Just about 30 miles from the Georgia border, Jacksonville, Florida, feels a little bit like it’s part of both states: The city’s got a Southern vibe you don’t necessarily find except in pockets of rural Florida — but it also sports a cultural flair found mainly in larger cities. And with its beautiful beaches, parks, pro sports, and burgeoning arts scene, Jax is attracting more and more people in search of the best of both worlds. Today, the metro population is just over 1.3 million, after a 1.3% jump nearly every year since 2019.
If you’re considering joining the mix with a move to Jax, you likely have a few questions: What are the safest neighborhoods in Jacksonville, FL? What’s the best part of town for raising kids? Where do young professionals live?
We’ll get to all that. But first, let’s take a quick tour of some Jax facts:
- The cost of living in Jacksonville is 8% lower than the Florida average, thanks to crazy-high increases in South Florida and Tampa Bay, and 7% lower than the U.S. average. Factoring into those figures are things like housing (15% lower than the rest of Florida, 14% lower than the U.S.); utilities (3% and 1% lower); and healthcare (14% and 16% lower).
- Jacksonville residents average 36 years old compared to the rest of Florida, where 42 is the average age. In the U.S., 39 is the average.
- Jacksonville is the largest city in the continental U.S. by land mass, has more shoreline than any other U.S. city, and boasts a park system that’s the biggest in the nation. The city covers 747 square miles of Northeast Florida with 22 miles stretching along the beachfront and 1,100 miles of navigable rivers and creeks. Jax parks comprise 80,000 acres: seven state parks, two national parks, 400 city parks and gardens, a national preserve, and more. (And did we mention the beaches?)
|Did you know? Duval County and Jacksonville are essentially synonymous, since Jacksonville’s city limits encompass the entire county.|
- The arts and dining scenes are growing. Museums and galleries showcase local artists and national touring exhibitions in some of the best neighborhoods in Jacksonville, FL. MOCA Jacksonville, for instance, is home to six galleries, including a permanent collection of 1,000 contemporary works. Foodies are finding heaven in Jax, where innovative chefs are gaining a nationwide reputation for places like Blue Bamboo, Town Hall, and Black Sheep.
Is Jacksonville, Florida, a safe place to live?
While Jacksonville covers a massive area and plenty of neighborhoods are quite safe, crime rates in the city are above average — mainly in the category of property crime. Jax scores an 8 on the NeighborhoodScout index, which means it’s safer than only 8% of cities in the U.S. Chances of being a victim of a crime in Jax are 1 in 146, versus 1 in 255 overall in the state of Florida. For comparison, here are a few other Florida cities’ NeighborhoodScout crime scores:
No matter where you live or travel, however, you should always use common sense safety measures.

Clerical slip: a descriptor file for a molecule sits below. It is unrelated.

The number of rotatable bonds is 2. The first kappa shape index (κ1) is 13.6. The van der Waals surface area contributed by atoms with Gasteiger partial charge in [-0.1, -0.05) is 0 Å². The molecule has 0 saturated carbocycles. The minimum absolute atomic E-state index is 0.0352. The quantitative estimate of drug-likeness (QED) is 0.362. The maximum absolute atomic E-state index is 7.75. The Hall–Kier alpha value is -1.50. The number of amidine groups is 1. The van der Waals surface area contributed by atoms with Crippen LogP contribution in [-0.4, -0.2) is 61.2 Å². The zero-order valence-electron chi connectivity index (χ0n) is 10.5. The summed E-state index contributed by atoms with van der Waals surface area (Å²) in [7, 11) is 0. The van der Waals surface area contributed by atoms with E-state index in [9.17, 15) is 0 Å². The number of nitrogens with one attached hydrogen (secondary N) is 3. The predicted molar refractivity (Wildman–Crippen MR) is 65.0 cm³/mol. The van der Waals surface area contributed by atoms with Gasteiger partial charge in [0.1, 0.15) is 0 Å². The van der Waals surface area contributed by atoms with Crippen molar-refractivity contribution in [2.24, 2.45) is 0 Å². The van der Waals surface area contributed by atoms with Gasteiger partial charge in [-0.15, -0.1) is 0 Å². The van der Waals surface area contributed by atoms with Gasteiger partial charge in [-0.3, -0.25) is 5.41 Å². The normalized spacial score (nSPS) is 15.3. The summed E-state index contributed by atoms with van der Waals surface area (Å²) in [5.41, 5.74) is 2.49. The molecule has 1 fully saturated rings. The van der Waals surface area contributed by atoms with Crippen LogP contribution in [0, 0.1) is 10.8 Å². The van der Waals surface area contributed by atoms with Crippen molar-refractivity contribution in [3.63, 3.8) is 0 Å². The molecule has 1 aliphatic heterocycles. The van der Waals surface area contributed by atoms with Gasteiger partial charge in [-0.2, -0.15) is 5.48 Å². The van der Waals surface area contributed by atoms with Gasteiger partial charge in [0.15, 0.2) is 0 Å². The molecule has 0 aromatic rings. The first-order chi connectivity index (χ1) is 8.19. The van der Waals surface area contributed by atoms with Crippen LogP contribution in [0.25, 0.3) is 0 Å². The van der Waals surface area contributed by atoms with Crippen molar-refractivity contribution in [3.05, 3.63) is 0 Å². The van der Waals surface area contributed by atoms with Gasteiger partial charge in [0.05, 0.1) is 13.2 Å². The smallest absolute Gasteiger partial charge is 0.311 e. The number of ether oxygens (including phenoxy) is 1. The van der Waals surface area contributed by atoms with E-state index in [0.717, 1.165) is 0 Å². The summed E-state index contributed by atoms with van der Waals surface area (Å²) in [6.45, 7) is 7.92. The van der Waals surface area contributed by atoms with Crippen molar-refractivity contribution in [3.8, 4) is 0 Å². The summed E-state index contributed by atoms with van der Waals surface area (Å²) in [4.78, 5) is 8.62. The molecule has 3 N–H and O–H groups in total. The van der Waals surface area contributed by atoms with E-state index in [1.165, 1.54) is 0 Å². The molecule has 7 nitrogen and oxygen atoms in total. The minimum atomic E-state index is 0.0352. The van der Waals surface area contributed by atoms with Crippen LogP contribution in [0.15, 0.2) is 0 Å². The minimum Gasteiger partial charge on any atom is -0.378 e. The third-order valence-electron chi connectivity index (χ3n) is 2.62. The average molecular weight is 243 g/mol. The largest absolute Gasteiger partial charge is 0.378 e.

What is the best area of Jacksonville, FL, to live in?
This is subjective, of course, depending on affordability, whether you have kids, what kind of neighborhood you prefer, and many other factors. That said, who can resist the Jacksonville lifestyle — with the opportunity to walk along miles of sugar-soft sands and swim in the deep blue Atlantic? The beaches are within easy reach from downtown (about a 20-minute drive) and even the far-flung ‘burbs aren’t too far. Here are our three faves:
Its boardwalk dance pavilions and amusement parks may be bygone treasures, but today’s Jax Beach has newfound charms: a fishing pier, plenty of hotels and inns for every budget, and restaurant options from barefoot-beachy dives to fine dining. Must-see: Casa Marina Hotel, the historic heart of the bustling beach scene since 1925 and an elegant destination for Sunday brunch — not to mention a marvelous place to stay any day of the week.
With a laid-back vibe and plenty of local flavor, Neptune Beach makes a terrific family vacation destination — and it’s also among the best neighborhoods in Jacksonville, FL. Must-see: Pete’s Bar, an eighth-generation family business — the first bar to open in Duval County after Prohibition ended in 1933.
Big Talbot Island State Park
Only 20 minutes from downtown Jax proper, this tropical paradise feels like a different world. Take a guided kayak tour around the island, or bike, stroll, and bird-watch along four miles of trails. Must-see: Salt-washed branches and limbs on Boneyard Beach, where live oaks and cedar trees once towered along the shoreline.
What area of Jacksonville, FL, is the safest?
Let’s take a closer look at some of the statistically lower-crime neighborhoods in the Jax metro area — again, acknowledging that a 100% crime-free neighborhood likely doesn’t exist. Here’s a selection from NeighborhoodScout’s list of the safest neighborhoods in Jacksonville, FL:
- Typical home value: $525,482
- Average rent: $1,649
- Good for: Outdoor enthusiasts, families, suburbanites
Lots of locally owned and indie businesses help keep this suburban neighborhood more free than usual from the sprawl that afflicts most ‘burbs. And with plenty of greenspace, it’s a great area for hiking, biking, and leisurely walking along the waterfront. At Mandarin Park, you’ll find riverfront trails and a boat ramp for day use, plus shuffleboard, pickleball, and several playgrounds. Public schools in the area get a B+ from Niche.